How to Get Customer Feedback Without Asking the Customer

This article originally appeared on The Wall Street Journal's The Experts.

Customer-feedback surveys are everywhere: at the bottom of cash-register receipts, at the end of phone calls with customer-service reps, and clogging the email inbox. Recently, I saw an electronic touch screen in an airport bathroom, soliciting my impression of cleanliness.

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This barrage underscores the importance that many companies now place on customer experience. But it has diminishing returns, as many people don't want to answer more surveys. No wonder that response rates have been declining for years. Yet without feedback, how can companies keep in touch with their customers' needs and priorities?

Increasingly, companies obtain feedback without even asking a customer. Advanced analytics, applied in the right ways, can foster customer intimacy by using digital interaction data to remember, interpret and enhance the interactions. Some firms, for instance, parse what happened during a customer encounter in order to experiment with different service methods or product offers. Others send tailored offers or recommendations, based on predicted customer behavior and on inferences about the most effective timing and channel.

Still another use of analytics is to forecast a customer's future behavior. One telecommunications carrier, for instance, built a statistical model to identify the key causes of customer attrition. The company populated the model with characteristics and behaviors of customers who canceled their service, ranging from their calling patterns, to their worth to the company and what happened during recent interactions before they left. The model narrowed the field of potential reasons to a few that really mattered. It unearthed an interesting insight: When one customer defects, other customers in her calling circle also tend to cancel their accounts. The company now can identify customers at risk of attrition much earlier in the process, and then enhance service to earn their loyalty. Reducing churn in the telecom business pays off heavily.

For large companies, advanced analytics offers one defense against threats from digital startups. Despite the popular view of incumbent companies as lumbering behemoths unable to deal with disruption, incumbents have a hidden edge over the upstarts: the data and history they amass about large numbers of customers. They also have the scale and resources to support and fund such analytics.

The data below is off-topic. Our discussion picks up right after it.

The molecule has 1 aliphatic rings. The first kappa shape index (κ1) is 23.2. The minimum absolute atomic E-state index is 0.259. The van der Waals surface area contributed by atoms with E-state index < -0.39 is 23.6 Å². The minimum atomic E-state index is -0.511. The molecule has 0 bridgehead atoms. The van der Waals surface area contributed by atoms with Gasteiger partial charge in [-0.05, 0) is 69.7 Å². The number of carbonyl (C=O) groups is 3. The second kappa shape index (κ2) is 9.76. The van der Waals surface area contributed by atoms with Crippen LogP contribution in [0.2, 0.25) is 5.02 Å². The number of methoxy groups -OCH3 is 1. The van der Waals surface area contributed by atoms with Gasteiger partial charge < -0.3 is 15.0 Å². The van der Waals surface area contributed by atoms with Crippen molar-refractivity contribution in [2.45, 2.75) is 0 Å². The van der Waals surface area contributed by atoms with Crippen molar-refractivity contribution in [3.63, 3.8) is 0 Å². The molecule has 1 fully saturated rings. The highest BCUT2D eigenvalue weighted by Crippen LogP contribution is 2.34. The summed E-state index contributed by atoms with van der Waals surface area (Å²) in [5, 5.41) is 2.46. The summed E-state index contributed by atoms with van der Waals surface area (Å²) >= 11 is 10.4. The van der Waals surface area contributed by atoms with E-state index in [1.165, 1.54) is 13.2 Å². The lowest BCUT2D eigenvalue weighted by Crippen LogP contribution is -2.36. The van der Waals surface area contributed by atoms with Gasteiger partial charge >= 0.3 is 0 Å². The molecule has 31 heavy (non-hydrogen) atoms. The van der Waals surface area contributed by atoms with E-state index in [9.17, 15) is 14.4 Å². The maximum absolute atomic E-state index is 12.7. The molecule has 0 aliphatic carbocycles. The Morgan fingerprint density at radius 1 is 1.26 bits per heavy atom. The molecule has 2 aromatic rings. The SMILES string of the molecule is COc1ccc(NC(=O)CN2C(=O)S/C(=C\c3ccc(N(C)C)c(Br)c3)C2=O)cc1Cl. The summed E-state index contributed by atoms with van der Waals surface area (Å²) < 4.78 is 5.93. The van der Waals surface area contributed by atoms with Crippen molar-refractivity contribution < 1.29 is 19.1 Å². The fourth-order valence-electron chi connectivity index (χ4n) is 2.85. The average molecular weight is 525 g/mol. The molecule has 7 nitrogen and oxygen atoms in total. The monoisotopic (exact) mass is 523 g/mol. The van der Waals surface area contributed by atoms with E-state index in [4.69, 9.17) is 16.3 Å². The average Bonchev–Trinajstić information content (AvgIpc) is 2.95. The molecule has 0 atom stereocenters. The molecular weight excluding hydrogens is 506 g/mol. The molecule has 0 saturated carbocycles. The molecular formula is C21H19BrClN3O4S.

Consider the experience of a service provider in China with more than 400 million users. The terabytes of data generated by all those transactions give this company a huge information advantage. Matching the data it collects on those transactions with the mobile app ratings from its customers allows the company to create predictive models that show which types of experiences typically delight customers, and which types annoy them.

As a result, the company does not need to ask all its customers for feedback. Instead, its computer models generate a rating score for almost every transaction. Those predictive scores match up reliably—more than 80% and improving—with what customers say in traditional feedback.

Analytics gives the company two advantages: It provides almost instantaneous modeled feedback to employees, and it instantly identifies situations with some need for relationship or service recovery, triggering an intervention. If the algorithms identify a delay or other problem, the company can issue an apology or a credit. If things went especially well, then the app can prompt the customer with ways to tell friends about the service's benefits.

Advanced analytics is not just the cool new thing. Large firms have copious customer data, and the ones that figure out how to use this new form of scale advantage often can outmaneuver their smaller competitors.

James Allen is co-leader of the global strategy practice at Bain & Co. and co-author of The Founder's Mentality.